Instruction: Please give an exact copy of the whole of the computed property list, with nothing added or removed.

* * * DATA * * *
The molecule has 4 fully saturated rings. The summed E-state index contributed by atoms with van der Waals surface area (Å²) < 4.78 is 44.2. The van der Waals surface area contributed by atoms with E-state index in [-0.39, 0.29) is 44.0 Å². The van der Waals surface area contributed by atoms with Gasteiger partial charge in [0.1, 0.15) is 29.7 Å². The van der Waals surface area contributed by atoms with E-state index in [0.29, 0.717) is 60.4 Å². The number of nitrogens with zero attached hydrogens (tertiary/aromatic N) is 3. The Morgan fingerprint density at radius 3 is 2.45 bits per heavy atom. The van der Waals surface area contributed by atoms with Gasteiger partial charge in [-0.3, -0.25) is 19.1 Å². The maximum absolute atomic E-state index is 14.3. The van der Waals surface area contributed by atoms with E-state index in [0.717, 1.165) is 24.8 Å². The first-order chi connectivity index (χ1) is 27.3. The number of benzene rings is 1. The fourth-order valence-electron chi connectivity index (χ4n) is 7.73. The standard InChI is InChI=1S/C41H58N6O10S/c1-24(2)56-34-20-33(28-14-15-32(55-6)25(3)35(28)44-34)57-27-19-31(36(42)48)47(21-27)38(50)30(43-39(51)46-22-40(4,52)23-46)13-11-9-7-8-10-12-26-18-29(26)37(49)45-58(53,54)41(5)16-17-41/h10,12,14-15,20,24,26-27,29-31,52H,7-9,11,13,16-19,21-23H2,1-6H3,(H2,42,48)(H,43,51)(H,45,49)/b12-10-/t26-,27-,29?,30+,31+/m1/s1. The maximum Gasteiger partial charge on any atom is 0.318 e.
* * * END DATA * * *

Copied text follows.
The molecule has 4 fully saturated rings. The summed E-state index contributed by atoms with van der Waals surface area (Å²) < 4.78 is 44.2. The van der Waals surface area contributed by atoms with E-state index in [-0.39, 0.29) is 44.0 Å². The van der Waals surface area contributed by atoms with Gasteiger partial charge in [0.1, 0.15) is 29.7 Å². The van der Waals surface area contributed by atoms with E-state index in [0.29, 0.717) is 60.4 Å². The number of nitrogens with zero attached hydrogens (tertiary/aromatic N) is 3. The Morgan fingerprint density at radius 3 is 2.45 bits per heavy atom. The van der Waals surface area contributed by atoms with Gasteiger partial charge in [-0.3, -0.25) is 19.1 Å². The maximum absolute atomic E-state index is 14.3. The van der Waals surface area contributed by atoms with E-state index in [0.717, 1.165) is 24.8 Å². The first-order chi connectivity index (χ1) is 27.3. The number of benzene rings is 1. The fourth-order valence-electron chi connectivity index (χ4n) is 7.73. The standard InChI is InChI=1S/C41H58N6O10S/c1-24(2)56-34-20-33(28-14-15-32(55-6)25(3)35(28)44-34)57-27-19-31(36(42)48)47(21-27)38(50)30(43-39(51)46-22-40(4,52)23-46)13-11-9-7-8-10-12-26-18-29(26)37(49)45-58(53,54)41(5)16-17-41/h10,12,14-15,20,24,26-27,29-31,52H,7-9,11,13,16-19,21-23H2,1-6H3,(H2,42,48)(H,43,51)(H,45,49)/b12-10-/t26-,27-,29?,30+,31+/m1/s1. The maximum Gasteiger partial charge on any atom is 0.318 e.